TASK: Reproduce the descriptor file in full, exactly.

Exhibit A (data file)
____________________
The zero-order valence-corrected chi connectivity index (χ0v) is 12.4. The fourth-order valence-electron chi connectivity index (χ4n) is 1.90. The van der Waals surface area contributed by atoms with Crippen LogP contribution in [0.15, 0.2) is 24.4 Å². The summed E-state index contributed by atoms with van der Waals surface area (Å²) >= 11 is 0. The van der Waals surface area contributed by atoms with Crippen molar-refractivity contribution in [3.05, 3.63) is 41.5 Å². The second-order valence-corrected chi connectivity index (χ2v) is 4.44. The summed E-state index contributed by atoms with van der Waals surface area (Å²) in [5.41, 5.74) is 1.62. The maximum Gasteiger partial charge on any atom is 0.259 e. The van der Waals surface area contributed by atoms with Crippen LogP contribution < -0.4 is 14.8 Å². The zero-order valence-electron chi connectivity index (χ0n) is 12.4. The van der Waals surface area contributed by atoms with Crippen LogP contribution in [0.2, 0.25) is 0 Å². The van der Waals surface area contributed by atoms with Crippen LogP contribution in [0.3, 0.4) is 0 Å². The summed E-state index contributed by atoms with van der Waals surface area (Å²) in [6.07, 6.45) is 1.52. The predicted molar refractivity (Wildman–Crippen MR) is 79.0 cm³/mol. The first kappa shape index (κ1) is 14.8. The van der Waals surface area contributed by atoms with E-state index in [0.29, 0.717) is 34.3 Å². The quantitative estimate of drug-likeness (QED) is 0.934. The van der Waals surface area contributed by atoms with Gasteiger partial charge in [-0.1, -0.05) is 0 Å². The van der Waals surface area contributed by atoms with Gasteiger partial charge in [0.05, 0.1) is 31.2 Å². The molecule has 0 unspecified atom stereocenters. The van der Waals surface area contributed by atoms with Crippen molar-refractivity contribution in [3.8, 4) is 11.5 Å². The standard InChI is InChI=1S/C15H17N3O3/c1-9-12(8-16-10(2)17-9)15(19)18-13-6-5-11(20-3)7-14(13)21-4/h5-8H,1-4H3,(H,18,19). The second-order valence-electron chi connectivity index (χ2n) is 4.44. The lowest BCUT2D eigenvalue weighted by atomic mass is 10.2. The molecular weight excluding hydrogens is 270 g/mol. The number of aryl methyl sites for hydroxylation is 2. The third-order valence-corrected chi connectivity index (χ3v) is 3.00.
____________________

The zero-order valence-corrected chi connectivity index (χ0v) is 12.4. The fourth-order valence-electron chi connectivity index (χ4n) is 1.90. The van der Waals surface area contributed by atoms with Crippen LogP contribution in [0.15, 0.2) is 24.4 Å². The summed E-state index contributed by atoms with van der Waals surface area (Å²) >= 11 is 0. The van der Waals surface area contributed by atoms with Crippen molar-refractivity contribution in [3.05, 3.63) is 41.5 Å². The second-order valence-corrected chi connectivity index (χ2v) is 4.44. The summed E-state index contributed by atoms with van der Waals surface area (Å²) in [5.41, 5.74) is 1.62. The maximum Gasteiger partial charge on any atom is 0.259 e. The van der Waals surface area contributed by atoms with Crippen LogP contribution < -0.4 is 14.8 Å². The zero-order valence-electron chi connectivity index (χ0n) is 12.4. The van der Waals surface area contributed by atoms with Crippen LogP contribution in [0.2, 0.25) is 0 Å². The van der Waals surface area contributed by atoms with Crippen LogP contribution in [0.3, 0.4) is 0 Å². The summed E-state index contributed by atoms with van der Waals surface area (Å²) in [6.07, 6.45) is 1.52. The predicted molar refractivity (Wildman–Crippen MR) is 79.0 cm³/mol. The first kappa shape index (κ1) is 14.8. The van der Waals surface area contributed by atoms with E-state index in [0.29, 0.717) is 34.3 Å². The quantitative estimate of drug-likeness (QED) is 0.934. The van der Waals surface area contributed by atoms with Gasteiger partial charge in [-0.1, -0.05) is 0 Å². The van der Waals surface area contributed by atoms with Gasteiger partial charge in [0.05, 0.1) is 31.2 Å². The molecule has 0 unspecified atom stereocenters. The van der Waals surface area contributed by atoms with Crippen molar-refractivity contribution in [3.8, 4) is 11.5 Å². The standard InChI is InChI=1S/C15H17N3O3/c1-9-12(8-16-10(2)17-9)15(19)18-13-6-5-11(20-3)7-14(13)21-4/h5-8H,1-4H3,(H,18,19). The second-order valence-electron chi connectivity index (χ2n) is 4.44. The lowest BCUT2D eigenvalue weighted by atomic mass is 10.2. The molecular weight excluding hydrogens is 270 g/mol. The number of aryl methyl sites for hydroxylation is 2. The third-order valence-corrected chi connectivity index (χ3v) is 3.00.